Opinion: Why are Black Boys Heavily Conditioned Into Sports?


Myles Chapman, Opinion Reporter

In America, most successful black men in the media are either pro athletes or in the entertainment industry. This representation is needed but it also limits young black boys to what they can achieve or become.

Black males in sports, especially football and basketball, is a large phenomenon. Analyzing and challenging the different aspects, concepts, and the toxicity of these sports in regards to black men is essential. It is crucial to shed light on a topic like this as people tend to overlook it because it is often deemed as unnecessary or controversial. 

Nonetheless, you can’t blame young black boys for only wanting to be pro-athletes, as these are the only positive representations they see of black men in the media. Most other representations of black men in the media are very negative; too often depicting black men as thugs, criminals, or uneducated.  

Colin Kaepernick (center) and two other players kneel during the national anthem in 2016.

“I always knew sports was one of [many] things that my parents made me do, they let me decide what sports I could play. I feel like as a young black boy it’s easier to go with sports with people who look like you [and] usually you pick idols that look like you and that’s mainly in basketball and football.” said Malik Frazier, Senior Rangeview Varsity basketball player.  

Sophomore Demetrius Bailey, Rangeview JV and C team basketball player said, “The inspiration from other athletes made me want to play sports. I think sports are pushed on young black men because it shows that it’s the only way you can make it and the only way to support your future.” 

In a 2011 study, Media Representations & Impact on the Lives of Black Men and Boys, conducted by The Opportunity Agenda, negative mass media portrayals were strongly linked with lower life expectations among black men. These portrayals are constantly reinforced in print media, on television, the internet, fiction shows, print advertising and video games, shape public views of and attitudes toward black men.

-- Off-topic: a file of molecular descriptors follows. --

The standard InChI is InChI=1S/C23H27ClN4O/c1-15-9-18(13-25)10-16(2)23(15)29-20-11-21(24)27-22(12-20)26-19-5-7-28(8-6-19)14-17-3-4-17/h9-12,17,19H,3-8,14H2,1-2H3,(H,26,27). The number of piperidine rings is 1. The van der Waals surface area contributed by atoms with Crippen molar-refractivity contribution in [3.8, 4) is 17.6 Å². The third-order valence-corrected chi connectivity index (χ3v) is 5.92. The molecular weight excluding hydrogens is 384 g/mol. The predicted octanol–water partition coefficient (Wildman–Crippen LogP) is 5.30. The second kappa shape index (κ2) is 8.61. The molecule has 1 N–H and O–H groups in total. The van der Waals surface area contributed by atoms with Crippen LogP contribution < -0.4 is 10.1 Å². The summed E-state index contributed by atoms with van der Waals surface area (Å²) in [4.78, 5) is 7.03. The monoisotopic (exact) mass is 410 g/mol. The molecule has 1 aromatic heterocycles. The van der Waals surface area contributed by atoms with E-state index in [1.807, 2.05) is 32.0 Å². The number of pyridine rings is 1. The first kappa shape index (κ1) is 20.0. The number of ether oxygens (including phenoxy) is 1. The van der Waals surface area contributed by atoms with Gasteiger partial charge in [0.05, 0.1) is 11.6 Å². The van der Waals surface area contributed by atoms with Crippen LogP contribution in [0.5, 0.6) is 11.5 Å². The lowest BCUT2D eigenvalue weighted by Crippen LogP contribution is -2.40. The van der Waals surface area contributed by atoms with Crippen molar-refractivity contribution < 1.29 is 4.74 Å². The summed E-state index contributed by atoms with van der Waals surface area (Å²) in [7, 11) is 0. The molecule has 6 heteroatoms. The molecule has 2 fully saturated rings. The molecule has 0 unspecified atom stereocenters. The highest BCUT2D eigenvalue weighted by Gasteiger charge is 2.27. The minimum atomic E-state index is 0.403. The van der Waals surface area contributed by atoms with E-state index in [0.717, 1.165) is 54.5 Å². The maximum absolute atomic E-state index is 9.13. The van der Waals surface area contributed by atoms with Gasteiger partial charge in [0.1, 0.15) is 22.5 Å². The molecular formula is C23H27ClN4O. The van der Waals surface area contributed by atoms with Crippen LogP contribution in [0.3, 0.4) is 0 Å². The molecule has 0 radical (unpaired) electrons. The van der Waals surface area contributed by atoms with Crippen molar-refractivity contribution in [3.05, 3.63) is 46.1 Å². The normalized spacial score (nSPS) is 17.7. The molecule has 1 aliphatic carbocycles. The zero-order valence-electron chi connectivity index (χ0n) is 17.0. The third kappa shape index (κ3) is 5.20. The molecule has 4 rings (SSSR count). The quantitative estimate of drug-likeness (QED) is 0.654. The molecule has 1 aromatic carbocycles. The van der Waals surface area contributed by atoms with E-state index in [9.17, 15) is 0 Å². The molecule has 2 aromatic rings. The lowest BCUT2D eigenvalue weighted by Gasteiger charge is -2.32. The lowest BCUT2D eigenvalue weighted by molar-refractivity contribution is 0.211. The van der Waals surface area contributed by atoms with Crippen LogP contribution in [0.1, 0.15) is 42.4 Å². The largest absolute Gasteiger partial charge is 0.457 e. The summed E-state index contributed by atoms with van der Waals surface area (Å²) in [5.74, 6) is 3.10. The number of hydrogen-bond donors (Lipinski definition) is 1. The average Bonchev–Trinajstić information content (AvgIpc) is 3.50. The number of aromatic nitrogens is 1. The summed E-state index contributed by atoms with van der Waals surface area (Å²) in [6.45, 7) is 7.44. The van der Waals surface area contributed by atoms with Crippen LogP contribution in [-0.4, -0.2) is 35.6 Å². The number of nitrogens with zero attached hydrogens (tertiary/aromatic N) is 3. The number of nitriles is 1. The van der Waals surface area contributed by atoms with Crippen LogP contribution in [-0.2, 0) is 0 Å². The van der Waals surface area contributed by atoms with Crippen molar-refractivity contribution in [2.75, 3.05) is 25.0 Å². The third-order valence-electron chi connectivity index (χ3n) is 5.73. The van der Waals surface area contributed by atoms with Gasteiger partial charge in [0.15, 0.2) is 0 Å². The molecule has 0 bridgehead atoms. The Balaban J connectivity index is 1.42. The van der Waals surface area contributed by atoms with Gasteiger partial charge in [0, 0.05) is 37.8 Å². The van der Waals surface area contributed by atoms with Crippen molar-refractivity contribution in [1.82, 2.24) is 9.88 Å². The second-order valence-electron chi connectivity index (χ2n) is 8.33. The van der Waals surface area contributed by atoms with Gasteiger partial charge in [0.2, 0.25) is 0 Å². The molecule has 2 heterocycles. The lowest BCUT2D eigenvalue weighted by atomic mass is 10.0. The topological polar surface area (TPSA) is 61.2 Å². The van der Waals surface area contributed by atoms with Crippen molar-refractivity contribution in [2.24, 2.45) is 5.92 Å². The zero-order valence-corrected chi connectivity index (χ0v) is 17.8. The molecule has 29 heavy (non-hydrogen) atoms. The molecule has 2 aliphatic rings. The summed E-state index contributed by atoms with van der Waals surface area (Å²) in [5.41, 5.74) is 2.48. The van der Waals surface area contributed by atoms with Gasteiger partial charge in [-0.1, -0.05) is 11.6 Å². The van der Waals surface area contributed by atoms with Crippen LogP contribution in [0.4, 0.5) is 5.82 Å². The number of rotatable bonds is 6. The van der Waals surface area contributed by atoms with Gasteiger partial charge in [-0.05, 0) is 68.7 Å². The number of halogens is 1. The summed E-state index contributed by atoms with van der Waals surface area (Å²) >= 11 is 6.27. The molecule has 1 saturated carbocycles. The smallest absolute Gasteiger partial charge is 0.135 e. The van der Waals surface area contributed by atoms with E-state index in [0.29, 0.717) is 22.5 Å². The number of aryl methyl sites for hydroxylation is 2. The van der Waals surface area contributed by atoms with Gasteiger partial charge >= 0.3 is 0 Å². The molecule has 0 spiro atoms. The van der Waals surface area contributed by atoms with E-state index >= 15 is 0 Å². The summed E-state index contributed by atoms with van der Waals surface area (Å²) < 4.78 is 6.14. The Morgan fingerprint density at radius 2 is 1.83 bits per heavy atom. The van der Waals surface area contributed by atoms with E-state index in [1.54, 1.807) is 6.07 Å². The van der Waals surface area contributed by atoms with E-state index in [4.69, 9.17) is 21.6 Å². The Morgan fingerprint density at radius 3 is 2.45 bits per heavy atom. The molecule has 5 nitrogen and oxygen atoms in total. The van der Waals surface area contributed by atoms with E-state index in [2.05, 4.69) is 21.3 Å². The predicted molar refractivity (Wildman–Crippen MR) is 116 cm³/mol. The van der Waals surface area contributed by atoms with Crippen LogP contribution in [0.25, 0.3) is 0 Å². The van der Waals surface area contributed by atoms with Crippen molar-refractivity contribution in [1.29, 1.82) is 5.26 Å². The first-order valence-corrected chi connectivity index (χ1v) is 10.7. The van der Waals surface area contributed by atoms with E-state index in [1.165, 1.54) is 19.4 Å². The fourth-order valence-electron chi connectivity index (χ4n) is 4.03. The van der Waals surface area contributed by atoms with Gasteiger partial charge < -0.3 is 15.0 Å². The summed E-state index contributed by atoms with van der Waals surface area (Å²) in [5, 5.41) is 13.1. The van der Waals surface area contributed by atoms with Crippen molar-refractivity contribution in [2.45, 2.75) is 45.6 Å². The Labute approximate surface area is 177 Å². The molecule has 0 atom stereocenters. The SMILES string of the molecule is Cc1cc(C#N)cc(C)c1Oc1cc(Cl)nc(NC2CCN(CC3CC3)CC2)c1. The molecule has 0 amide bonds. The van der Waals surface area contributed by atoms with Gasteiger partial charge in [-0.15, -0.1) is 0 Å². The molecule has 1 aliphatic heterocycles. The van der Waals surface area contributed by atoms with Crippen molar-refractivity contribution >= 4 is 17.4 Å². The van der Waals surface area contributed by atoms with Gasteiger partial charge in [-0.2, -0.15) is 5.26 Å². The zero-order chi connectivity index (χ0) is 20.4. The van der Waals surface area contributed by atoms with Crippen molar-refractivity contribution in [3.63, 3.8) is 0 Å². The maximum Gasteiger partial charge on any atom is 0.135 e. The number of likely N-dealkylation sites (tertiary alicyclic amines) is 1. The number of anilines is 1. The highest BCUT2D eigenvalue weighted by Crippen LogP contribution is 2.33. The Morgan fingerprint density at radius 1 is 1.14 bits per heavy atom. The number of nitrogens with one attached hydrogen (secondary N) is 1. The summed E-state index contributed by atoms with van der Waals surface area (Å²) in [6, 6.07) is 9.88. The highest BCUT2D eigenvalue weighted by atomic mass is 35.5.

This is the very reason why the representation of black men in the media is important and why it needs to be changed. 

From a very young age, many young black males have sports pushed onto them. They choose to do sports as a means of escaping poverty, going to college, being forced into it, it’s the only way they think they can be successful, or simply because it is their passion.  

From a personal standpoint, as a black boy myself growing up, sports were always pushed on me. I never really expressed interest in sports, but there was always a family member or a peer that would always tell me how I should play sports because of how tall I am, or because of other physical features that I have.

According to a study conducted by Project Play, Parents of African-American youth rated the pursuit of a college scholarship as 23% more important and a pro sports opportunity as 26% more important than White parents.

“I wanted to play sports to get a scholarship. I don’t feel like basketball and football are pushed into black boys, I feel like black boys are naturally good at those sports.” said Kiaore Stewart, Senior Rangeview Varsity football player.